Digital technologies are changing the lives of customers and patrons. Social Media provides them with a new voice. Mobile devices and online platforms alter what people expect from businesses. And ‘big data’ is giving organizations the opportunity to understand and fully engage with their stakeholders – whether these are members or customers.
In light of this, it is important to ask how your co-operative is using digital tools. It is equally important to explore how your co-op is performing in these four areas: Social media, mobile and digital customers, Big data, and Governance.
Social media impact
Social media is not a one-stop solution. The digital revolution is developing so quickly that it is essential for businesses to stay on top of developments and trends. In a fast-moving world, it is easy to get left behind.
Like other business entities, Social media can help co-ops build their brand. It empowers you to go beyond corporate messages and communicate specific and everyday activities directly to customers, members and the wider public.
Co-operatives, particularly those with a membership that includes employees or suppliers, may want to use social media as a means of getting closer to members. In smaller co-ops, social media tools enable members to talk and collaborate more regularly. In larger co-ops, where direct engagement is often limited, social media offers a new opportunity. In case you want to publish longer and descriptive content, you may want to publish a Blog aside your website.
Mobile technology has had a big impact in the finance and banking sector. With mobile banking on the rise, there are now more points of contact with customers and members than ever before. For financial co-operatives, mobile has clearly begun to change the relationship with customers and members. You may want to create web and smartphone apps to respond to your customers’ wishes for easy access to their accounts.
While the development of mobile platforms may be most obvious for the financial co-ops, it is impacting agricultural co-operatives too, enabling farmers to connect with one another and their co-op, and run their businesses more efficiently.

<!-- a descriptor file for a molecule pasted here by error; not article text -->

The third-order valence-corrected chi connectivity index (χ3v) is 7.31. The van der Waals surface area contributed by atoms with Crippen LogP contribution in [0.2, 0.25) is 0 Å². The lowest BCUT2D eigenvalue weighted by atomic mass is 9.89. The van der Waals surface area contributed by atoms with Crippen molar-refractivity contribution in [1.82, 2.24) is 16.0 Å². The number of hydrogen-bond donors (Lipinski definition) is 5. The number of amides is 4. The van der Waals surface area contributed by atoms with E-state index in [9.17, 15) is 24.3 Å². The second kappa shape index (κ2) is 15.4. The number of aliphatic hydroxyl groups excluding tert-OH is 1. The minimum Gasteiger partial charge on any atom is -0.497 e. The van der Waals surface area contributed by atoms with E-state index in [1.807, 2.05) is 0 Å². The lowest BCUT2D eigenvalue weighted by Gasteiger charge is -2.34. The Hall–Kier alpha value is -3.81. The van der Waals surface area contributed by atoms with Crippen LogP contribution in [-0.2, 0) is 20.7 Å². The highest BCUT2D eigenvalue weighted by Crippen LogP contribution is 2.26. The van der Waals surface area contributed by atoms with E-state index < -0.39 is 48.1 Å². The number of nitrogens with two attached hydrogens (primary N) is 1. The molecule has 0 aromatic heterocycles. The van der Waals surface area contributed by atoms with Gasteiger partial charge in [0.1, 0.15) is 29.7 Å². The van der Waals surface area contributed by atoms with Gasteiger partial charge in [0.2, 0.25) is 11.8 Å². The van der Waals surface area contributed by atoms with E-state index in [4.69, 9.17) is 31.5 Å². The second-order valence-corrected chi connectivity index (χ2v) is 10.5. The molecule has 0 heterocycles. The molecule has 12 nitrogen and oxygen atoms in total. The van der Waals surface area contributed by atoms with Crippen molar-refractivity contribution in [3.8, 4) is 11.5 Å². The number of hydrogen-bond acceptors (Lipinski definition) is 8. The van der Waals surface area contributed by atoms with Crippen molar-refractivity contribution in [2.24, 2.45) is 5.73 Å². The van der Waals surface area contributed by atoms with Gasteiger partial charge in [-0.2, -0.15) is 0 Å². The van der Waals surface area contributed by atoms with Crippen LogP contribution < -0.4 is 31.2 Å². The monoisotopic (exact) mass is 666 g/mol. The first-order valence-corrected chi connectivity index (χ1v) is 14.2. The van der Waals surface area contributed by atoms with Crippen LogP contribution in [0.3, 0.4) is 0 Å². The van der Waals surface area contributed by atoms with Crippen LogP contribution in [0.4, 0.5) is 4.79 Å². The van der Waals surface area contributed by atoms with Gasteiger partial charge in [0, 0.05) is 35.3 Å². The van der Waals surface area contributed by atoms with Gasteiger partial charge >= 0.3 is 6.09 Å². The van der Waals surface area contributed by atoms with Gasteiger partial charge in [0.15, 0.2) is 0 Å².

Agricultural co-ops should also adopt a system of engaging with members via mobile technology in different ways, from simple operations such as checking weather forecasts and the price of grain, to managing data about livestock, plots and finance on the farm.
If patrons and consumers have become more digitally connected, so have co-operative members.
For many larger co-ops, the use of digital tools is an effective way to give members a sense of proximity to the business. This is of most pressing significance for big co-operatives which cannot provide simple or regular ways for members to meet or physically interact with the co-operative. But it is just as important for smaller co-operatives, giving members more opportunities to engage and interact with the business and with one another.
A crucial ingredient of member democracy in a co-operative is an informed membership that can be in regular communication with the executive and governing bodies. Many co-ops have identified social media as a means of communicating with members. For many, the flow of information is one-way – from co-op to member – but two-way interaction is also possible.
Co-ops should also adopt the use of digital tools to allow members to vote online and facilitate discussion and decision-making among board members.
Digital tools, it seems, are proving an important part of co-operative governance. The importance of digital tools is even more significant for the future.
Whether it’s engaging with customers and members, running daily operations or governing the co-op, digital tools will play a vital – and increasingly important – role in the future of co-operatives.